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Where do I look for the authoritative .gov zone data?
The root servers (e.g., a.root-server.net - j.root-server.net) are the authoritative source of .gov information that is "live" on the Internet.
 

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What are the hours of operations for the Registration Help Desk?
The Registration Help Desk is open on U.S. government working days from 9 a.m. to 5 p.m. Eastern and 24/7 for emergencies.

 

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What is the Cloud Signing Service?
The Cloud Signing Service eliminates many of the administrative burdens of the technical DNSSEC signing and management process. The service performs the initial cryptographic signing, the regular re-signing of zone resource records and the ongoing management of key rollover schedules and the associated zone re-signing.

How do i get started with the Cloud Signing Service?

  • Existing unsigned .gov zone:  You have an existing, active domain name, and your zone is not DNSSEC enabled (or in other words, your zone is not signed by you or any external DNSSEC provider).  If you are not currently signed with any DNSSEC provider, you are eligible to enroll with the Cloud Signing Service.
  • Existing signed zone with Algorithm 8: You or your provider is signing your zone with Algorithm 8 (RSA/SHA-256) and you want to switch to Cloud Signing Service.  Automatic enrollment for transferring DNSSEC providers is not supported at this time.  This process can be done manually.  For additional details, please contact the Helpdesk at registrar@dotgov.gov
  • Existing signed zone with other Algorithm: You or your provider is signing your zone with an Algorithm other than Algorithm 8 and you want to switch to Cloud Signing Service. Automatic enrollment for transferring DNSSEC providers is not supported at this time.  This process can be done manually.  For additional details, please contact the Helpdesk at registrar@dotgov.gov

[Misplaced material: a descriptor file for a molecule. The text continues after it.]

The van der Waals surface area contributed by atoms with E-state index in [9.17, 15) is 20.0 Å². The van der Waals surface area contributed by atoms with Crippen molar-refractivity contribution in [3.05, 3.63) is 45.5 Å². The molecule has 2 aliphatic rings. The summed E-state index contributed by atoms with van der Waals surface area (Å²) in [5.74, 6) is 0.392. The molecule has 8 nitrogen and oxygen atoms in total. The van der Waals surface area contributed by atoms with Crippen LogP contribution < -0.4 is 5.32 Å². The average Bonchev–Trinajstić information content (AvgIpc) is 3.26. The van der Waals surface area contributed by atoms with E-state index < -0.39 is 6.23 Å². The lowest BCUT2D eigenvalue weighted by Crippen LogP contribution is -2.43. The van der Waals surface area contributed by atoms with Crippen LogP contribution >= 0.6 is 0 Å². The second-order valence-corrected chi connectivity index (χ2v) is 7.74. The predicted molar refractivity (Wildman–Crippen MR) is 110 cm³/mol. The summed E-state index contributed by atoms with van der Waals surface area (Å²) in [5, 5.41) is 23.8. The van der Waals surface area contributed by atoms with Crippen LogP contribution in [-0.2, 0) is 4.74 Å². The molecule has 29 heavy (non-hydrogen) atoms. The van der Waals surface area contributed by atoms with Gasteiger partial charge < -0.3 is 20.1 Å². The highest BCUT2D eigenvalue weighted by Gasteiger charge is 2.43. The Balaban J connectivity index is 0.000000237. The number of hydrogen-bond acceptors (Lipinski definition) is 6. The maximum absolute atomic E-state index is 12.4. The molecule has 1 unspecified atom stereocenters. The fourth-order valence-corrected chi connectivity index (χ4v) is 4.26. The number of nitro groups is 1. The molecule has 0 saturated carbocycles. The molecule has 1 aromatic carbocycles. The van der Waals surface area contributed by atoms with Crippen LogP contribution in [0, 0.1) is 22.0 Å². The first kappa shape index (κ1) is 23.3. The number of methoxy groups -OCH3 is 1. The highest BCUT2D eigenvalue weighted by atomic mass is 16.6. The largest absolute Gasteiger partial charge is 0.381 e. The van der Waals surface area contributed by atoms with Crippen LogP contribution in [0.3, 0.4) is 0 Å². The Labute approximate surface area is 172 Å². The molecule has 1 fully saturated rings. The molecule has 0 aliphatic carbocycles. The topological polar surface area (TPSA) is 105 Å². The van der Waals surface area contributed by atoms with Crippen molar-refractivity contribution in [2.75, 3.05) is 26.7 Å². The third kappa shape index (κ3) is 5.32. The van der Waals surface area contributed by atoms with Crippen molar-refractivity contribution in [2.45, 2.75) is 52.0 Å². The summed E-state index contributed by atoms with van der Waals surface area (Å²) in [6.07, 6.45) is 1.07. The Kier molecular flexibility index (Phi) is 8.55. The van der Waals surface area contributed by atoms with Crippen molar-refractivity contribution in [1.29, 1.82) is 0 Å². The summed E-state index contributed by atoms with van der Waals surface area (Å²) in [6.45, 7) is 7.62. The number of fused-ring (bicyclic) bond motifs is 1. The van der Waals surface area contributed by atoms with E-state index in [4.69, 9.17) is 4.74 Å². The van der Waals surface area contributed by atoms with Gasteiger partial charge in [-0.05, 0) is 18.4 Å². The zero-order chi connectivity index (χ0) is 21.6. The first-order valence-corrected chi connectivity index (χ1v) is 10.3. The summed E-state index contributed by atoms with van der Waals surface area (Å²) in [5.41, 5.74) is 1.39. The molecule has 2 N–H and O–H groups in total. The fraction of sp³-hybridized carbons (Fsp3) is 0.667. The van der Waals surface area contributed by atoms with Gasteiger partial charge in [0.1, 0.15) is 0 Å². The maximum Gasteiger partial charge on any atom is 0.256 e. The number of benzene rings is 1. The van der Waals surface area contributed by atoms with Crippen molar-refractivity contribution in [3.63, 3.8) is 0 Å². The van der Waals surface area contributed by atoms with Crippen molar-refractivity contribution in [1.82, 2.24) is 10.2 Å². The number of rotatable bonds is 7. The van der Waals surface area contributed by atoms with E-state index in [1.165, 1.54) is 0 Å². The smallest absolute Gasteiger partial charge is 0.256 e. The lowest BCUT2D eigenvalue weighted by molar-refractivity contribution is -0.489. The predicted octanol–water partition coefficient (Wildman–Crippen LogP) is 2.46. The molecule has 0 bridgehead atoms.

If i am currently enrolled in the Key Monitoring Service, do i still need to enroll in the Cloud Signing Service?
The Cloud Signing Service and Key Monitoring Se
rvice are different services. Enrolling in Key Monitoring will not automatically enroll you in the Cloud Signing Service. The Key Monitoring Service enables monitoring of a child zone for any new KSKs and automatically adds the DS corresponding to the new KSK. This will also send notifications when the ROLLOVER is successfully completed, when an RRSIG expiry is within certain thresholds, and also when there is a Child Key Error. The Cloud Signing Service will perform the initial signing and ongoing key management for your zone. If you do not need a DNSSEC signing service, you do not need to enroll into Cloud Signing Service. However, if you do need a DNSSEC signing service for your zone, and wish to take advantage of the Cloud Signing Service, you will need to explicitly enroll into Cloud Signing Service. The Key Monitoring enrollment alone will not provide the initial and ongoing signing that is required for a DNSSEC enabled zone.
If your domain is enrolled in the Key Monitoring Service, it will stay enrolled into that service even after you enroll into the Cloud Signing Service.
If your domain is not already enrolled into the Key Monitoring Service and you choose to enroll in the Cloud Signing Service, the system will automatically enroll you into the Key Monitoring Service. Customers have the option to de-enroll from Key Monitoring if they want, however, this is not recommended. Please note that if you choose to remove your domain from the Key Monitoring Service, it will be your responsibility to submit the appropriate DS information into the .gov UI.


What is a TSIG?
The Cloud Signing Service requires the use of TSIG (Transaction Signature) to provide the secure transfer of zone data by allowing your designated nameservers to authenticate to our nameservers. It also allows our   nameservers to check the integrity of the zone data transferred. Please note that TSIG requires that you run BIND version 8.2 or later.